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Comment Re:What I learned from this article (Score 2) 398

I'm talking about places where you don't even have the memory space to load up the basic libraries for Python (or hell, even C). If you can fit Python in your microcontroller, then awesome, I'm not a C fan in the slightest but I understand why sometimes it's the only choice (or one out of a very limited selection).

Comment Re:Php tied to platform? [Re:PHP] (Score 1) 398

I think you might want to wake up from 1990, Javascript is significantly more popular than Perl these days. Virtually all websites use Javascript in some form, and there's a lot of them. I'm guessing R is getting a boost for non-programmers using it, since that gives it a much larger pool to work from.

Comment Re:What I learned from this article (Score 1) 398

Frankly, I'd say even that's a stretch. If you're looking for a job, you're probably looking for something more specific than "programming". Frontend programmers, systems programmers, embedded programmers, game programmers, web programmers are all going to want to brush up on specific skillsets. Learning C is pointless for a web dev, just like you'd never learn Python in embedded development.

Comment Re:This again? (Score 1) 398

Seriously Miss Universe is only once a year. Yet I'm seeing "which is the most popular language" every month or so here. Who gives a shit? Certainly not your CPU. It all gets compiled down to assembly anyway. THAT is the most popular language, even if few humans code in it nowadays all computers read it.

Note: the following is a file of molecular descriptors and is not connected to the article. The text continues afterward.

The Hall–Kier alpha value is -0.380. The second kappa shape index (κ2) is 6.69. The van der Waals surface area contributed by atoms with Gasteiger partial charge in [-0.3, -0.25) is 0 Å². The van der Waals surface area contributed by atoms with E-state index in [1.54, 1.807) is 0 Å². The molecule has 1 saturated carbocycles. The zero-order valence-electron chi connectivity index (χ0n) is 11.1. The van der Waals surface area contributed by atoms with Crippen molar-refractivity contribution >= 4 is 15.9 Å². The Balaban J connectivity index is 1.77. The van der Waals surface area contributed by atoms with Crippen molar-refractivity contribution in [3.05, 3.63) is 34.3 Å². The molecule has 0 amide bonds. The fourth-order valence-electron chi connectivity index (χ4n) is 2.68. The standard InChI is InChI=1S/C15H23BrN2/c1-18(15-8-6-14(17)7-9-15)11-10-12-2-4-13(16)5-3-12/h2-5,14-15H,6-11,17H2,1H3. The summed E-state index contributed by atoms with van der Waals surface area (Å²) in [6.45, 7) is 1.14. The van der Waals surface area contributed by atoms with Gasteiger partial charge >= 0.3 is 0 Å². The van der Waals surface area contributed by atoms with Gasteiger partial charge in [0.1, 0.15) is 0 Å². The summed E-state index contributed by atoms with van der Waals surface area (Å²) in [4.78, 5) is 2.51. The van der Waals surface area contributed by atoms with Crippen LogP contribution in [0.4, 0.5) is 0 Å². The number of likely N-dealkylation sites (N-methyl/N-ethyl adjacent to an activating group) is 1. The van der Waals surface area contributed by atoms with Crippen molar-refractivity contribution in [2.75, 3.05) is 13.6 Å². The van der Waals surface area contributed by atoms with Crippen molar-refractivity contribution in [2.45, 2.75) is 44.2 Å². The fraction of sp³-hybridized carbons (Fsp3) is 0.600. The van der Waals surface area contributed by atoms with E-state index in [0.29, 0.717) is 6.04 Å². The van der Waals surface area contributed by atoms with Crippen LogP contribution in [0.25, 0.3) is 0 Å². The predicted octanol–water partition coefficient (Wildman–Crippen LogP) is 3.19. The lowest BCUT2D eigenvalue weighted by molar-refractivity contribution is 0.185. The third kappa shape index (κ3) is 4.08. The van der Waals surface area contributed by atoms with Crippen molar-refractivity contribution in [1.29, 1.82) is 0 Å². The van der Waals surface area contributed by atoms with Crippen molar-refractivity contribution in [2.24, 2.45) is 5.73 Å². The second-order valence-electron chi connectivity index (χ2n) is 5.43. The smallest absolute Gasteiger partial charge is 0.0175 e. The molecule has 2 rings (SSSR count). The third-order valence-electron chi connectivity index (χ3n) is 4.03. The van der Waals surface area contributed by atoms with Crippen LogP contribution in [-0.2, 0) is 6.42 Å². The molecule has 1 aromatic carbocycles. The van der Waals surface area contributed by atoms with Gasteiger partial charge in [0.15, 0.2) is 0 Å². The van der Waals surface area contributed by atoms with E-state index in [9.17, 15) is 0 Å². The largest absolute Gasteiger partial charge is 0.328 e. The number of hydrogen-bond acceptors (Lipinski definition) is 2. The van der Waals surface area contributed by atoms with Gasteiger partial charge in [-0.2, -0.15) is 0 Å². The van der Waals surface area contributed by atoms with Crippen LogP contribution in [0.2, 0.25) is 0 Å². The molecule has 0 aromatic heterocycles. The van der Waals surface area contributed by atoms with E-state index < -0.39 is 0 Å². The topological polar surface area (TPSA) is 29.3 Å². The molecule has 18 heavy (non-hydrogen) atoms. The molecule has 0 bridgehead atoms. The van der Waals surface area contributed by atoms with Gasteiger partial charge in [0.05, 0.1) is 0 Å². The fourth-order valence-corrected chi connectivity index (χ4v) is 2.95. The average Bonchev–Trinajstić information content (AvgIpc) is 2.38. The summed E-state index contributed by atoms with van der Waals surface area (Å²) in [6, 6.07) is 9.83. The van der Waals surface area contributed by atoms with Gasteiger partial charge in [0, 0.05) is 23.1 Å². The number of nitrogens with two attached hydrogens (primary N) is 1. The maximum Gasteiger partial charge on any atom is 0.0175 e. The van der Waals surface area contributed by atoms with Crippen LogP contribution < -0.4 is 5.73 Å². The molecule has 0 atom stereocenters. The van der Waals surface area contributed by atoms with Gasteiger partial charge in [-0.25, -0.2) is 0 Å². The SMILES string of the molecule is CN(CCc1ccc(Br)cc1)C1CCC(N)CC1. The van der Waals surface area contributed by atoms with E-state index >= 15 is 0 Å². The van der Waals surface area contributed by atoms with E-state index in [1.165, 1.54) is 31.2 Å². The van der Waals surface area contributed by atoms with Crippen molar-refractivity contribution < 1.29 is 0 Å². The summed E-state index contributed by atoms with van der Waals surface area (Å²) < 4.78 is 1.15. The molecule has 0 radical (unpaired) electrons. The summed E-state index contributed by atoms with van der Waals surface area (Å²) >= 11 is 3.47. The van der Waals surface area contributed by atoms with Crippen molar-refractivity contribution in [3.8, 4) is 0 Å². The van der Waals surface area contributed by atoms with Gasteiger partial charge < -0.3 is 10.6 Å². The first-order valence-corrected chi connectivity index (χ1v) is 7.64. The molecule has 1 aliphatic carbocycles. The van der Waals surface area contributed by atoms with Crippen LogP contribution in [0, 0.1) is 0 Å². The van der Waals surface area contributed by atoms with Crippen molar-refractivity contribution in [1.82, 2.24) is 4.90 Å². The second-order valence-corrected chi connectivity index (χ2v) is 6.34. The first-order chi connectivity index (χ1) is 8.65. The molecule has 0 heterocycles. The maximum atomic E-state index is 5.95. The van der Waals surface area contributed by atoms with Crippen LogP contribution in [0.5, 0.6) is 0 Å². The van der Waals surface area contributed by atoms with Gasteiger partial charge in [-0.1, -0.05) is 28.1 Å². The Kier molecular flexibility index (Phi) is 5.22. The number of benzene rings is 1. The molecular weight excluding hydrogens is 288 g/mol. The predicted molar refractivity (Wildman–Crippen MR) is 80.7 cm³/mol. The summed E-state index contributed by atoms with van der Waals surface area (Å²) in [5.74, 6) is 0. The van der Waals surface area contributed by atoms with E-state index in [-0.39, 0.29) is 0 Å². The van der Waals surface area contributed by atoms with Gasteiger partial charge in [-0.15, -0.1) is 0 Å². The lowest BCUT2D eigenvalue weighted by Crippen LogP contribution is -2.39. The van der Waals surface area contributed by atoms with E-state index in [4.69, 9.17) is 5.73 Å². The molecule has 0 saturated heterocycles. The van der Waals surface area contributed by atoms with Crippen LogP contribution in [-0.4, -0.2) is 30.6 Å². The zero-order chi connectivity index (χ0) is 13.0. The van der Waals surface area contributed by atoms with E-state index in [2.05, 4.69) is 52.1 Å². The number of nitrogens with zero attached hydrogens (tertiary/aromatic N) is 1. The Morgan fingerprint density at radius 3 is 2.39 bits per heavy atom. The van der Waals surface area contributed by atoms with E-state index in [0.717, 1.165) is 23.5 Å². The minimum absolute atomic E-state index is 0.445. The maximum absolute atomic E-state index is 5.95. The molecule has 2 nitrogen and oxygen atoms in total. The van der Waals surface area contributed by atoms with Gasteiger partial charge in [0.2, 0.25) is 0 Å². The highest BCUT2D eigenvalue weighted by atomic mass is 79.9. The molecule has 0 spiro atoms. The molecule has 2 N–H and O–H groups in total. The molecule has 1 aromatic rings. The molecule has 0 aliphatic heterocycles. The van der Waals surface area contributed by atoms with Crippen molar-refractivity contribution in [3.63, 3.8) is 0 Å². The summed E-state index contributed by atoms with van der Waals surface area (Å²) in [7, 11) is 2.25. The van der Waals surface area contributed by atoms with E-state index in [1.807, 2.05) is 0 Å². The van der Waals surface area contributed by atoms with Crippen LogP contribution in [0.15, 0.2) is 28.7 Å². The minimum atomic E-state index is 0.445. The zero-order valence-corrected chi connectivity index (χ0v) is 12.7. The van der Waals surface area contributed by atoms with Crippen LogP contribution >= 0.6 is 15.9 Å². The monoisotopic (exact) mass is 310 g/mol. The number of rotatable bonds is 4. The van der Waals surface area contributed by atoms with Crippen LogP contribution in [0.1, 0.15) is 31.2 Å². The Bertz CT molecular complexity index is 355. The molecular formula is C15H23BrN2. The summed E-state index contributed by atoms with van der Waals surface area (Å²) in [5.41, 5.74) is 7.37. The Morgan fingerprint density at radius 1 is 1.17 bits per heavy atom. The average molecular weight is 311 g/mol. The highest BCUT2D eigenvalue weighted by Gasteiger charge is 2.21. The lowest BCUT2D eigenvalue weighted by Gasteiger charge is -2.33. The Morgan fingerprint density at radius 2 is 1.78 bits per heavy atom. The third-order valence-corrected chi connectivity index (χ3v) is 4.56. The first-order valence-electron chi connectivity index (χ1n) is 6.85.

Who gives a shit? All you have to notice is that every single time this is posted, there's usually around 200 comments or more before the story leaves the front page.

Comment Re:Difference between drones and RC planes/chopper (Score 4, Informative) 305

I used to do aerial photography and video with my RC plane. The flight intention changes once you slap on a camera. Take the go pro off the drones and see how many would still fly it for the pleasure of flight. None.

It's funny how you stereotype people who enjoy something extremely similar to what you do. There's plenty of people who enjoy drone flight for the sole purpose of flying, though the camera remains an integral part of the experience since it allows you to see your drone's movement from the first person. There's even drone agility competitions which are all about maneuvering drones on extremely difficult courses, not filming. Drones just have the ability to also take beautiful shots from high on up, but that's not necessarily their sole purpose.

Comment Re:20 years (Score 1) 131

It's not fair to just look at the act in isolation. Hacking to piss someone off? Meh. Hacking to steal money? Bad, but not critical. Hacking for the specific purpose of getting people killed? Yeah, no, throw that fucking idiot in jail and I don't ever want to see him near computers again.

Comment Re:Detecting some cancer by data mining is one thi (Score 1) 259

Curing *the whole category* will require a truly fundamental progress in biology.

Why, though? At this point it seems just as likely that we'll find a miracle cure to cure all cancers as it is that we'll just figure out treatments for every kind one by one.

Comment Re:Slashdot questions (Score 2) 241

Fuck no. Teaching C would be teaching a whole bunch of bad habits, antiquated programming designs, very heavy focus on low-level management when most software these days is high level abstraction, and it'd make the overwhelming majority of students see programming in a similar way as math: boring, hard and something they want to avoid as much as humanly possible.